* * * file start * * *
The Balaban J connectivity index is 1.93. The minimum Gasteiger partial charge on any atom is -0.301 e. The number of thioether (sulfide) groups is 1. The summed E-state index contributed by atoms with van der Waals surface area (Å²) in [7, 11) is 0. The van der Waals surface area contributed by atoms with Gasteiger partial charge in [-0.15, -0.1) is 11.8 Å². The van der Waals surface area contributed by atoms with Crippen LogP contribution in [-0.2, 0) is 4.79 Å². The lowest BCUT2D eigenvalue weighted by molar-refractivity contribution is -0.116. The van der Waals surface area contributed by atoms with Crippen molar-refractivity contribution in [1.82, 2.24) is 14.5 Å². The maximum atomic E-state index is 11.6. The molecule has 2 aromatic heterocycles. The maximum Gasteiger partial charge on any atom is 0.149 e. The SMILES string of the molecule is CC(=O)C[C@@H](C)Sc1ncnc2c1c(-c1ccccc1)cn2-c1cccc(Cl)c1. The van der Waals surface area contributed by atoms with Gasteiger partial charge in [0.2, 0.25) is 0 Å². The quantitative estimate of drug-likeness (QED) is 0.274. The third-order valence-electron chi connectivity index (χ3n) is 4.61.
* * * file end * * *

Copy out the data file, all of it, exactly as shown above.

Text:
The Balaban J connectivity index is 1.93. The minimum Gasteiger partial charge on any atom is -0.301 e. The number of thioether (sulfide) groups is 1. The summed E-state index contributed by atoms with van der Waals surface area (Å²) in [7, 11) is 0. The van der Waals surface area contributed by atoms with Gasteiger partial charge in [-0.15, -0.1) is 11.8 Å². The van der Waals surface area contributed by atoms with Crippen LogP contribution in [-0.2, 0) is 4.79 Å². The lowest BCUT2D eigenvalue weighted by molar-refractivity contribution is -0.116. The van der Waals surface area contributed by atoms with Crippen molar-refractivity contribution in [1.82, 2.24) is 14.5 Å². The maximum atomic E-state index is 11.6. The molecule has 2 aromatic heterocycles. The maximum Gasteiger partial charge on any atom is 0.149 e. The SMILES string of the molecule is CC(=O)C[C@@H](C)Sc1ncnc2c1c(-c1ccccc1)cn2-c1cccc(Cl)c1. The van der Waals surface area contributed by atoms with Gasteiger partial charge in [0.2, 0.25) is 0 Å². The quantitative estimate of drug-likeness (QED) is 0.274. The third-order valence-electron chi connectivity index (χ3n) is 4.61.